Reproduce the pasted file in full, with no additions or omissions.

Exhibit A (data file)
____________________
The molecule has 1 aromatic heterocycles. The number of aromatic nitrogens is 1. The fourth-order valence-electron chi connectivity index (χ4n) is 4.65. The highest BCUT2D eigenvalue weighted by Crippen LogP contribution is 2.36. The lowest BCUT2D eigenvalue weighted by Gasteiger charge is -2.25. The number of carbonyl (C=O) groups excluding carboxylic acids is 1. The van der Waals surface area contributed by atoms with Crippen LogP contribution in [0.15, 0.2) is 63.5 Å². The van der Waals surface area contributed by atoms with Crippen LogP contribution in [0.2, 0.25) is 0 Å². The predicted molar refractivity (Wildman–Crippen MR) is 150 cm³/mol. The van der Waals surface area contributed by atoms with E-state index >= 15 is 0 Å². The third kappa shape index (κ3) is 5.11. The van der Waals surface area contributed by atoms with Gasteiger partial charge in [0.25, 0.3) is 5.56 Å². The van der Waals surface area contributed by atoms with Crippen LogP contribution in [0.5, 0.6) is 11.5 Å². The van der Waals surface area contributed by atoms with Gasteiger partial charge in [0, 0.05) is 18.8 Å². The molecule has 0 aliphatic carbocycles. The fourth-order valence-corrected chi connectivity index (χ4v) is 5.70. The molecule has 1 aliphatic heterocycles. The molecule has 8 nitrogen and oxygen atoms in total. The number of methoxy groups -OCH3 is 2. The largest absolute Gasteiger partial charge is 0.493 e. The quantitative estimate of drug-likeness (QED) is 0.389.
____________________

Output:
The molecule has 1 aromatic heterocycles. The number of aromatic nitrogens is 1. The fourth-order valence-electron chi connectivity index (χ4n) is 4.65. The highest BCUT2D eigenvalue weighted by Crippen LogP contribution is 2.36. The lowest BCUT2D eigenvalue weighted by Gasteiger charge is -2.25. The number of carbonyl (C=O) groups excluding carboxylic acids is 1. The van der Waals surface area contributed by atoms with Crippen LogP contribution in [0.15, 0.2) is 63.5 Å². The van der Waals surface area contributed by atoms with Crippen LogP contribution in [0.2, 0.25) is 0 Å². The predicted molar refractivity (Wildman–Crippen MR) is 150 cm³/mol. The van der Waals surface area contributed by atoms with E-state index >= 15 is 0 Å². The third kappa shape index (κ3) is 5.11. The van der Waals surface area contributed by atoms with Gasteiger partial charge in [0.25, 0.3) is 5.56 Å². The van der Waals surface area contributed by atoms with Crippen LogP contribution in [0.5, 0.6) is 11.5 Å². The van der Waals surface area contributed by atoms with Gasteiger partial charge in [0, 0.05) is 18.8 Å². The molecule has 0 aliphatic carbocycles. The fourth-order valence-corrected chi connectivity index (χ4v) is 5.70. The molecule has 1 aliphatic heterocycles. The molecule has 8 nitrogen and oxygen atoms in total. The number of methoxy groups -OCH3 is 2. The largest absolute Gasteiger partial charge is 0.493 e. The quantitative estimate of drug-likeness (QED) is 0.389.